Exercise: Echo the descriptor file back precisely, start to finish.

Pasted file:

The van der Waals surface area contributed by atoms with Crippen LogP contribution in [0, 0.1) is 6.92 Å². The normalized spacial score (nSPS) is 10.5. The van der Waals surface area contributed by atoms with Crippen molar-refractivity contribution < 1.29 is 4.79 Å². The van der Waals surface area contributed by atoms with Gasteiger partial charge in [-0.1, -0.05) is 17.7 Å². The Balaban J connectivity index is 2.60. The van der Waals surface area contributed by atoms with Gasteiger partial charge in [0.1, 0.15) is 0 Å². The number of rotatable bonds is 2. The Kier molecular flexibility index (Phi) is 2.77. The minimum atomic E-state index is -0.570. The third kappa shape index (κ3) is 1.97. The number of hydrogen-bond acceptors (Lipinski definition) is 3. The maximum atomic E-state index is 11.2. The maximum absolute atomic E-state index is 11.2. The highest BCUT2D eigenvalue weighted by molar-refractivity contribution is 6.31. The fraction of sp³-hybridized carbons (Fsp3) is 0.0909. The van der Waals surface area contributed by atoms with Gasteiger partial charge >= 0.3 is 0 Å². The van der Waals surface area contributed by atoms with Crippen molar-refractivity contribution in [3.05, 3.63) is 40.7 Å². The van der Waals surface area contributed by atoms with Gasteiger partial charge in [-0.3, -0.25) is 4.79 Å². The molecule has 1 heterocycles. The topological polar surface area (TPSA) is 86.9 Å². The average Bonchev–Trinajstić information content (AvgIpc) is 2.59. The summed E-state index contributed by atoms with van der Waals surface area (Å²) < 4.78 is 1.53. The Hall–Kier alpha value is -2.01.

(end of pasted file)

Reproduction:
The van der Waals surface area contributed by atoms with Crippen LogP contribution in [0, 0.1) is 6.92 Å². The normalized spacial score (nSPS) is 10.5. The van der Waals surface area contributed by atoms with Crippen molar-refractivity contribution < 1.29 is 4.79 Å². The van der Waals surface area contributed by atoms with Gasteiger partial charge in [-0.1, -0.05) is 17.7 Å². The Balaban J connectivity index is 2.60. The van der Waals surface area contributed by atoms with Gasteiger partial charge in [0.1, 0.15) is 0 Å². The number of rotatable bonds is 2. The Kier molecular flexibility index (Phi) is 2.77. The minimum atomic E-state index is -0.570. The third kappa shape index (κ3) is 1.97. The number of hydrogen-bond acceptors (Lipinski definition) is 3. The maximum atomic E-state index is 11.2. The maximum absolute atomic E-state index is 11.2. The highest BCUT2D eigenvalue weighted by molar-refractivity contribution is 6.31. The fraction of sp³-hybridized carbons (Fsp3) is 0.0909. The van der Waals surface area contributed by atoms with Gasteiger partial charge >= 0.3 is 0 Å². The van der Waals surface area contributed by atoms with Crippen molar-refractivity contribution in [3.05, 3.63) is 40.7 Å². The van der Waals surface area contributed by atoms with Gasteiger partial charge in [-0.3, -0.25) is 4.79 Å². The molecule has 1 heterocycles. The topological polar surface area (TPSA) is 86.9 Å². The average Bonchev–Trinajstić information content (AvgIpc) is 2.59. The summed E-state index contributed by atoms with van der Waals surface area (Å²) < 4.78 is 1.53. The Hall–Kier alpha value is -2.01.